Jordan Peele’s ‘Nope’ is the must-see blockbuster of the summer


Monkeypaw Productions

Keke Palmer as Emerald Haywood in Nope, written, produced and directed by Jordan Peele.

Rachael Hatchett, Director of Diversity and Inclusion

This article is spoiler-free.

Toss every preconception about Jordan Peele’s “Nope” completely out of the window. While the official trailer does not prepare viewers for the bizarre and otherworldly storyline and plot, Stevie Wonder’s featured 1962 “Fingertips” recording hints at the film’s jittery mood and excites audiences to witness the spectacle on the silver screen. 

“Nope,” set to release July 22, introduces a downpour of sci-fi propelled by horror and mystery into Jordan Peele’s Monkeypaw Productions. The film is set at Hollywood’s Haywood Ranch and follows horse trainer siblings Emerald Haywood (Keke Palmer) and OJ Haywood (Daniel Kaluuya) joined by their nearby neighbor Ricky Park (Steven Yeun) as they try to catch an inexplicable gliding object disrupting the electricity around them. 

The film is unlike any sci-fi, horror, mystery or Western themed movie to date. With evident influences from “Jaws” and “Close Encounters of the Third Kind, Peele tastefully depicts different reactions to all-consuming terror. Peele emulates the iconic “You’re gonna need a bigger boat” scene from “Jaws” with Emerald, OJ and Angel (Brandon Perea), Fry’s electronics technician, upon realizing their battery-powered digital cameras are no match for what’s above. This reference challenges the trio’s and audiences’ typical approach to capturing a UFO on video, proving it is a bigger challenge to get the undeniable “Oprah shot.”

Organized by reflective title cards, each narrative section provides compelling, emotive stills of each character’s emotions and anxious thoughts about their own independent situations. OJ, who spends most of the duration of the film on a horse, embodying the legacy of Black men riding on horses in Hollywood, portrays a restrained but hard-headed grieving son. Conversely, Emerald provides the perfect partner to OJ, showcasing a charismatic, unshaken and confident persona. While a dynamic tag team in the movie, Palmer outshines Kaluuya with her quick-witted remarks and raw reactions.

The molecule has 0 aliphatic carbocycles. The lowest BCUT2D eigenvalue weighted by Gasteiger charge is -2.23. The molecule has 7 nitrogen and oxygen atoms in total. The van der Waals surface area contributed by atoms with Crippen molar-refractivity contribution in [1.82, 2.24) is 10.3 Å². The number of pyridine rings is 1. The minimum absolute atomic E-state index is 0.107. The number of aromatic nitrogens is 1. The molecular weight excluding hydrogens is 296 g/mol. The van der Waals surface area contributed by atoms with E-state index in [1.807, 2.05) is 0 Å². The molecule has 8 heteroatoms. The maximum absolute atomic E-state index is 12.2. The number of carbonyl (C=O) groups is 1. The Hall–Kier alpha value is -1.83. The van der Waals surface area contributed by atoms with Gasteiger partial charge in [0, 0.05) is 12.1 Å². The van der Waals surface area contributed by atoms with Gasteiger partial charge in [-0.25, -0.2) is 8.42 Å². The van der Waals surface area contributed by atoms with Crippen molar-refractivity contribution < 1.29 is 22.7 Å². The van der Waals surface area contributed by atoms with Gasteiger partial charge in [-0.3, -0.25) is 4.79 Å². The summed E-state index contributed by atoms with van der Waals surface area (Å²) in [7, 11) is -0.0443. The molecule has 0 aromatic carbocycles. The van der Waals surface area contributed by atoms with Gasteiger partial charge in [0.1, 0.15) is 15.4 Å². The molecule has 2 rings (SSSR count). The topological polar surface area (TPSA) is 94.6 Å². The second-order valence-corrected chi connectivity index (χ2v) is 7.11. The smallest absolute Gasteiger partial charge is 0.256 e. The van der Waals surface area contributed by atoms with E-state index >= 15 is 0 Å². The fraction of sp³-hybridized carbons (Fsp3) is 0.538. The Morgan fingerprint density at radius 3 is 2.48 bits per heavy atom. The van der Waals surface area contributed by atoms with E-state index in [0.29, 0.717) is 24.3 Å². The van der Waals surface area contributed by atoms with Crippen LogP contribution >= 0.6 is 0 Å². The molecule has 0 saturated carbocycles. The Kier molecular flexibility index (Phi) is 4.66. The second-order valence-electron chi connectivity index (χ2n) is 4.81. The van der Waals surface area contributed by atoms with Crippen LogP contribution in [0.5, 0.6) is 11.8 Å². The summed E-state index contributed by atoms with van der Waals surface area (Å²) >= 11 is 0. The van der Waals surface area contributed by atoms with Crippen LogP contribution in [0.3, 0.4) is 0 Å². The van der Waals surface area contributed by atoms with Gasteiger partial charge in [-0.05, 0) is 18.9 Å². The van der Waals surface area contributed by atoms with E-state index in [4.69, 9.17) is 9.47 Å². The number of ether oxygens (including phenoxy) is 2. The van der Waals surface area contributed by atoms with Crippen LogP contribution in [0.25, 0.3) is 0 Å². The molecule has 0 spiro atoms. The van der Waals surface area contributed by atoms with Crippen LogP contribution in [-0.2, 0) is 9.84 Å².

Additionally, each character uniquely garners humor to ease the suspense with intentional pop culture references and comedic one-liners, sure to leave viewers warmly laughing at the characters’ responses to the chaos unfolding around them. The natural and clear delivery of this comedic dialogue perfectly assists the narrative and explains the deeper context within mini subplots buried in the title cards. 

Similar to prior Peele films, “Nope” requires a close eye and connective thoughts behind the sequencing and naming of each title card. He masterfully explores topics such as serving as a fierce protector of your family or beliefs, family legacies, sibling love and the obsession of documentary exploitation within the Hollywood industry are some themes audiences can pick up after their first viewing. However, much like the rest of his work, it will most likely take more than one viewing to even scratch the surface of the messaging and themes Peele curates in the just over two-hour runtime.

Finally, since comparing “Nope” to “Get Out” and “Us” is a natural discussion, although comparing the three films is like comparing apples to oranges to pears, “Nope” differs from the previous two most notably with its soundtrack. “Get Out” featured a chilling version of Childish Gambino’s “Redbone,” and “Us” remixed a haunting version of Luniz and Michael Marshall’s “Got 5 on It.” However, this new blockbuster lacks a catchy summer pop hit, instead warping and fading a snazzy soulful blues horn chorus, mirroring the Haywood ranch house’s loss of electricity. While this is an artistic musical addition, the overall soundtrack does not stand out among its predecessors within Peele’s films. 

After seeing “Nope,” audiences will probably not want to stare at the clouds for too long for the following couple of days, but will still see this film at least two more times before it leaves theaters. Until then, as Keke Palmer says, “You’ll see soon enough.”

4 1/2 bloody monkey paws out of 5